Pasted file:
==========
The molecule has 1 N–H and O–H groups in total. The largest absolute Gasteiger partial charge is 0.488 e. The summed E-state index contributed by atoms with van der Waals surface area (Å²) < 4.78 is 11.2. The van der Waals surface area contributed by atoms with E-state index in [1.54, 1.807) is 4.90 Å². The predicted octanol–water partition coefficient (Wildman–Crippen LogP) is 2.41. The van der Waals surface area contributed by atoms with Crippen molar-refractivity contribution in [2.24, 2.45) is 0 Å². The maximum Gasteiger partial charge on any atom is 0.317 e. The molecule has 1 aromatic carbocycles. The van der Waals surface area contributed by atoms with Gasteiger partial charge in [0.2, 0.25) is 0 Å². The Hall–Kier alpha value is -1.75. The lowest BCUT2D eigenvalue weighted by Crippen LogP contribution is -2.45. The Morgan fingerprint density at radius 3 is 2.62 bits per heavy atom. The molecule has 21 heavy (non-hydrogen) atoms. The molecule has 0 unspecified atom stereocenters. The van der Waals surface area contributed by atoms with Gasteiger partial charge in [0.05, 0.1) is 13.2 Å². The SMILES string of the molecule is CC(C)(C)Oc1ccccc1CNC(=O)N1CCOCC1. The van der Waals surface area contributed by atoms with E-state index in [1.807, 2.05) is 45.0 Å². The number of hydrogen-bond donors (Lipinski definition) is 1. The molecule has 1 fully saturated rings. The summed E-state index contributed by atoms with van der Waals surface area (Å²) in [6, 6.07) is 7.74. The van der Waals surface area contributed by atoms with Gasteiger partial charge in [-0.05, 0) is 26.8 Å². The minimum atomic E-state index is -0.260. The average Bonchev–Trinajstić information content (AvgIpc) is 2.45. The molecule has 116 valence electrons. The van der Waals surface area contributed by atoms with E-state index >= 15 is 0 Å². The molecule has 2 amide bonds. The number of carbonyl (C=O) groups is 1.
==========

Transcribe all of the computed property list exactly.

The molecule has 1 N–H and O–H groups in total. The largest absolute Gasteiger partial charge is 0.488 e. The summed E-state index contributed by atoms with van der Waals surface area (Å²) < 4.78 is 11.2. The van der Waals surface area contributed by atoms with E-state index in [1.54, 1.807) is 4.90 Å². The predicted octanol–water partition coefficient (Wildman–Crippen LogP) is 2.41. The van der Waals surface area contributed by atoms with Crippen molar-refractivity contribution in [2.24, 2.45) is 0 Å². The maximum Gasteiger partial charge on any atom is 0.317 e. The molecule has 1 aromatic carbocycles. The van der Waals surface area contributed by atoms with Gasteiger partial charge in [0.2, 0.25) is 0 Å². The Hall–Kier alpha value is -1.75. The lowest BCUT2D eigenvalue weighted by Crippen LogP contribution is -2.45. The Morgan fingerprint density at radius 3 is 2.62 bits per heavy atom. The molecule has 21 heavy (non-hydrogen) atoms. The molecule has 0 unspecified atom stereocenters. The van der Waals surface area contributed by atoms with Gasteiger partial charge in [0.05, 0.1) is 13.2 Å². The SMILES string of the molecule is CC(C)(C)Oc1ccccc1CNC(=O)N1CCOCC1. The van der Waals surface area contributed by atoms with E-state index in [1.807, 2.05) is 45.0 Å². The number of hydrogen-bond donors (Lipinski definition) is 1. The molecule has 1 fully saturated rings. The summed E-state index contributed by atoms with van der Waals surface area (Å²) in [6, 6.07) is 7.74. The van der Waals surface area contributed by atoms with Gasteiger partial charge in [-0.05, 0) is 26.8 Å². The minimum atomic E-state index is -0.260. The average Bonchev–Trinajstić information content (AvgIpc) is 2.45. The molecule has 116 valence electrons. The van der Waals surface area contributed by atoms with E-state index >= 15 is 0 Å². The molecule has 2 amide bonds. The number of carbonyl (C=O) groups is 1.